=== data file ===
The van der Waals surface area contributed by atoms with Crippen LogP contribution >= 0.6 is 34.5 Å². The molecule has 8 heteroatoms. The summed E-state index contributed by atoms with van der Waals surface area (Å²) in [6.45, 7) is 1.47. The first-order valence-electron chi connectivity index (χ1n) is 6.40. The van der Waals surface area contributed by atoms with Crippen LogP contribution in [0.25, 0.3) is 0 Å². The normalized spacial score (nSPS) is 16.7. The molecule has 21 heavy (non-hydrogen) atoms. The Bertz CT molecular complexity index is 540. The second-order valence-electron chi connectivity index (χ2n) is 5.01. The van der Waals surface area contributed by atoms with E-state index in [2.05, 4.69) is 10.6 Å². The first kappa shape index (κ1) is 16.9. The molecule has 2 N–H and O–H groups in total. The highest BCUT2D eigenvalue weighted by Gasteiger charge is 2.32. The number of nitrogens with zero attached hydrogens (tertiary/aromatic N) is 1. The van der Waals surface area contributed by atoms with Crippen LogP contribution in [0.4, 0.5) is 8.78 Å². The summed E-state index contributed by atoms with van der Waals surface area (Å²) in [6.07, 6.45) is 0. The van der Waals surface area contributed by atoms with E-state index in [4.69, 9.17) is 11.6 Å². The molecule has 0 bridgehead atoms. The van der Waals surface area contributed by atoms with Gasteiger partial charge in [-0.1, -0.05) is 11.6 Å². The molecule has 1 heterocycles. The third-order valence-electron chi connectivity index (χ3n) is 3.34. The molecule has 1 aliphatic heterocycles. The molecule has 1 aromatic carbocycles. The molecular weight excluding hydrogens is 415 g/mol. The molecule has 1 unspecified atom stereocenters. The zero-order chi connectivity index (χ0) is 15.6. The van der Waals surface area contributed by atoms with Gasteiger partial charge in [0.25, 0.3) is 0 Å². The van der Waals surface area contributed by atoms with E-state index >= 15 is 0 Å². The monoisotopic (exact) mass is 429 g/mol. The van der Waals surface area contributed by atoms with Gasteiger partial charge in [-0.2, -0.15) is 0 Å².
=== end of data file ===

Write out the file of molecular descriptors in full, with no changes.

The van der Waals surface area contributed by atoms with Crippen LogP contribution >= 0.6 is 34.5 Å². The molecule has 8 heteroatoms. The summed E-state index contributed by atoms with van der Waals surface area (Å²) in [6.45, 7) is 1.47. The first-order valence-electron chi connectivity index (χ1n) is 6.40. The van der Waals surface area contributed by atoms with Crippen LogP contribution in [0.25, 0.3) is 0 Å². The normalized spacial score (nSPS) is 16.7. The molecule has 21 heavy (non-hydrogen) atoms. The Bertz CT molecular complexity index is 540. The second-order valence-electron chi connectivity index (χ2n) is 5.01. The van der Waals surface area contributed by atoms with E-state index in [2.05, 4.69) is 10.6 Å². The first kappa shape index (κ1) is 16.9. The molecule has 2 N–H and O–H groups in total. The highest BCUT2D eigenvalue weighted by Gasteiger charge is 2.32. The number of nitrogens with zero attached hydrogens (tertiary/aromatic N) is 1. The van der Waals surface area contributed by atoms with Crippen LogP contribution in [0.4, 0.5) is 8.78 Å². The summed E-state index contributed by atoms with van der Waals surface area (Å²) in [6.07, 6.45) is 0. The van der Waals surface area contributed by atoms with E-state index in [4.69, 9.17) is 11.6 Å². The molecule has 0 bridgehead atoms. The van der Waals surface area contributed by atoms with Gasteiger partial charge in [-0.1, -0.05) is 11.6 Å². The molecule has 1 heterocycles. The third-order valence-electron chi connectivity index (χ3n) is 3.34. The molecule has 1 aliphatic heterocycles. The molecule has 1 aromatic carbocycles. The molecular weight excluding hydrogens is 415 g/mol. The molecule has 1 unspecified atom stereocenters. The zero-order chi connectivity index (χ0) is 15.6. The van der Waals surface area contributed by atoms with Gasteiger partial charge in [0.25, 0.3) is 0 Å². The van der Waals surface area contributed by atoms with E-state index >= 15 is 0 Å². The monoisotopic (exact) mass is 429 g/mol. The van der Waals surface area contributed by atoms with Gasteiger partial charge in [-0.2, -0.15) is 0 Å².